Any time we get in our vehicles to go somewhere, we know there is a chance we may be involved in a car accident. Many of these accidents are caused by the negligence of one or more drivers. Negligence refers to breaching the duty you owe to other drivers, passengers, and pedestrians, by failing to operate your vehicle safely and in accordance with state law.
Drivers are required to abide by numerous traffic laws listed under Chapter 625 of the Illinois Compiled Statutes. Failure to follow these ‘rules of the road’ generally constitutes as driver negligence. Some of the most common forms of driver negligence include:
- Driving without a valid license
- Failing to yield the right-of-way
- Failing to signal
- Following too closely
- Driving recklessly
- Driving while impaired by drugs or alcohol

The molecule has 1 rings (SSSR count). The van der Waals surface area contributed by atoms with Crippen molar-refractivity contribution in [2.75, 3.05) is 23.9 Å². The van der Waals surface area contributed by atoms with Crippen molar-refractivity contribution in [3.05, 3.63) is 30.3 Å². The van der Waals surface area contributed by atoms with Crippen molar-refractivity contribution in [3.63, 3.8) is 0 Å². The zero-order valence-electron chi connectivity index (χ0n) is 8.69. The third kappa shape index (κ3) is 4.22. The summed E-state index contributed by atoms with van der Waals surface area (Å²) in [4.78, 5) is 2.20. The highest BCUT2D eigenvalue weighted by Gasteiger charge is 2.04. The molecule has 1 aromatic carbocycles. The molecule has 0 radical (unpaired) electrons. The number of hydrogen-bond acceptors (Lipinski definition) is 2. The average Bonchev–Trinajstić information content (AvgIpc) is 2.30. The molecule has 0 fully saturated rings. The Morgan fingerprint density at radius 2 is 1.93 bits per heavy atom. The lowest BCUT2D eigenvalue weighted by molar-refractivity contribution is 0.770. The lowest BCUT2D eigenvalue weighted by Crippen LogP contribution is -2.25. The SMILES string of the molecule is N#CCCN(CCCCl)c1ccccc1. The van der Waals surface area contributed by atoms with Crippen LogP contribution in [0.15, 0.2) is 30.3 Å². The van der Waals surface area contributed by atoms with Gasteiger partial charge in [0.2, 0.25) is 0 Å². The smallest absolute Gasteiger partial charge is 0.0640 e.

- Failing to pay attention (driving while texting etc.)
What is modified comparative negligence?
As there are often multiple vehicles involved in an accident, there is a good chance that more than one driver’s negligence will have contributed to the accident. Under Illinois’ modified comparative negligence laws, if you are partially responsible for your own accident, you can still recover damages from the other negligent driver/drivers, as long as you were less than 51 percent at-fault. Any damages you are awarded will be reduced based on the amount of fault attributed to you by the judge or jury. For example, your damages will be reduced from $100,000 to $70,000, if the jury finds you to be 30 percent liable for your accident.
If you have been involved in an Illinois car accident, it is likely that your accident was caused, at least in part, by negligence. Filing a personal injury claim against a negligent driver can help you recover damages to cover accident-related expenses.